In the next blog article, we will begin to explore this question in detail.
Meanwhile, I wish you an exciting time.
P.S. Change is happening anyway. Make it yours.
 M. Roser et al., “Our World in Data,” Oxford Martin School, University of Oxford, UK, with the Global Change Data Lab (2021). https://ourworldindata.org/
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 L. Höglund-Isaksson, A. Gómez-Sanabria, Z. Klimont, P. Rafaj, and W. Schöpp, “Technical potentials and costs for reducing global anthropogenic methane emissions in the 2050 timeframe –results from the GAINS model,” Environmental Research Communications 2(2), p. 25004, 2020. http://dx.doi.org/10.1088/2515-7620/ab7457
 IRENA, “World Energy Transitions Outlook: 1.5°C Pathway,” Abu Dhabi, 2021. https://irena.org/publications/2021/March/World-Energy-Transitions-Outlook
 S. Bonjour et al., “Solid Fuel Use for Household Cooking: Country and Regional Estimates for 1980–2010,” Environmental Health Perspectives 121(7), Jul. 2013. https://doi.org/10.1289/ehp.1205987
 R. Bailis, R. Drigo, A. Ghilardi, and O. Masera, “The carbon footprint of traditional woodfuels,” Nature Climate Change5(3), 266–272, Mar. 2015. https://doi.org/10.1038/nclimate2491
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 WWF, “Appetite for destruction,” Oct. 2017. https://wwfint.awsassets.panda.org/downloads/wwf_appetitefordestruction_full_report_web_0_1.pdf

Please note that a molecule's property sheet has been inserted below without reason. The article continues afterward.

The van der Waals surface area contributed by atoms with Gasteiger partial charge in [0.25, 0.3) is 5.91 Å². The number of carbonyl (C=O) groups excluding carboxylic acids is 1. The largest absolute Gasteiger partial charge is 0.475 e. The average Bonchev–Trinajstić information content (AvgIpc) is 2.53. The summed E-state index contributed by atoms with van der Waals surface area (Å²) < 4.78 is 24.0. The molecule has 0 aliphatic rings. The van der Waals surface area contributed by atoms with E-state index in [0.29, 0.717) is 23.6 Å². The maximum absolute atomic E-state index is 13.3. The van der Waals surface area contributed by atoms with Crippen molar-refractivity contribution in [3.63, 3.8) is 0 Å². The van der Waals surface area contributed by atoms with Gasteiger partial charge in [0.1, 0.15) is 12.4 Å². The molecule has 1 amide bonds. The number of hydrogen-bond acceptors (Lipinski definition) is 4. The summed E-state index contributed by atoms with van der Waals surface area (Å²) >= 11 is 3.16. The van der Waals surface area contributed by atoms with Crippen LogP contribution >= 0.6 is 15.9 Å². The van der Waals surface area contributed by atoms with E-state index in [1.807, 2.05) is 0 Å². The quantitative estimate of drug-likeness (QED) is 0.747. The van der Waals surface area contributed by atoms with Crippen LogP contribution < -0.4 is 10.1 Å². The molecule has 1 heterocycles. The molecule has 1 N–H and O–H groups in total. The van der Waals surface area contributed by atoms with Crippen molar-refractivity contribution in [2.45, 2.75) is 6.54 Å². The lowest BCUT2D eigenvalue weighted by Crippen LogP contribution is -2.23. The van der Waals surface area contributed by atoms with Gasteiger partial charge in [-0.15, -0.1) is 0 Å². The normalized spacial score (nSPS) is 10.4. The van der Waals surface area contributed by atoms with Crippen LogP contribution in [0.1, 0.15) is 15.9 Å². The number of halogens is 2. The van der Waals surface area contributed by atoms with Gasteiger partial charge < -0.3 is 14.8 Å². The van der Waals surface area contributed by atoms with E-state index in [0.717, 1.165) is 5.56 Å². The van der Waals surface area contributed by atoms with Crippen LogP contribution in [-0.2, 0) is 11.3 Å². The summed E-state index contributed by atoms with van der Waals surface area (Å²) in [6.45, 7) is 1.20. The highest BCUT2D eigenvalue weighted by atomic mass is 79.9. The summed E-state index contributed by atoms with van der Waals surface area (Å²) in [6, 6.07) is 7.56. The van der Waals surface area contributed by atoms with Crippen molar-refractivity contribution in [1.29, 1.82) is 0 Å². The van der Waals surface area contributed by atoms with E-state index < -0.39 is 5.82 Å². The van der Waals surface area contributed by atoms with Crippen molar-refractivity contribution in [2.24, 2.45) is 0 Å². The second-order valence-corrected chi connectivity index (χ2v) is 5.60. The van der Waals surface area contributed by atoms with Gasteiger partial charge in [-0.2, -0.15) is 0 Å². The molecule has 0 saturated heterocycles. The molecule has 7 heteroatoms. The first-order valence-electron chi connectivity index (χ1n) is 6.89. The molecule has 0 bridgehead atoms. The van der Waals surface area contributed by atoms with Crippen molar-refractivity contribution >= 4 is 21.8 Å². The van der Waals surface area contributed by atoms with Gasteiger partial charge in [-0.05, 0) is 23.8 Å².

N. Bowles, S. Alexander, and M. Hadjikakou, “The livestock sector and planetary boundaries: A ‘limits to growth’ perspective with dietary implications,” Ecological Economics 160, 128–136, Jun. 2019. https://doi.org/10.1016/j.ecolecon.2019.01.033
 B. H. Samset, J. S. Fuglestvedt, and M. T. Lund, “Delayed emergence of a global temperature response after emission mitigation,” Nature Communications 11(1), 3261, Dec. 2020. https://doi.org/10.1038/s41467-020-17001-1
 A. H. MacDougall et al., “Is there warming in the pipeline? A multi-model analysis of the Zero Emissions Commitment from CO2,” Biogeosciences 17(11), 2987–3016, Jun. 2020. https://doi.org/10.5194/bg-17-2987-2020
 IEA, “The Role of Critical Minerals in Clean Energy Transitions,” Paris, May 2021. https://www.iea.org/news/clean-energy-demand-for-critical-minerals-set-to-soar-as-the-world-pursues-net-zero-goals
Data sources for charts
I complied the proportions of CO2 emissions of various sectors mainly from data of Ref.  and , the subsectors and other details are extracted from the supplement of Ref.  but by adjusting the values to recent total emissions. These values are therefore approximate. The methane chart is a compilation from data in the supplement of Ref. , and the food chart from data in Ref. . The CO2 and NH4 records during the past 800’000 years are from the Antarctic ice core project, downloadable from https://www.epa.gov/climate-indicators
Icons were bought or freely available from: Yodke67 on dreamtime.com (goat), Amru on iconscout.com (heating), Rutmer Zijlstra on thenounproject.com (milk cow), Ronnica on dreamtime.com (sheep), rice bowl from icons8.com, and the remaining icons from Microsoft.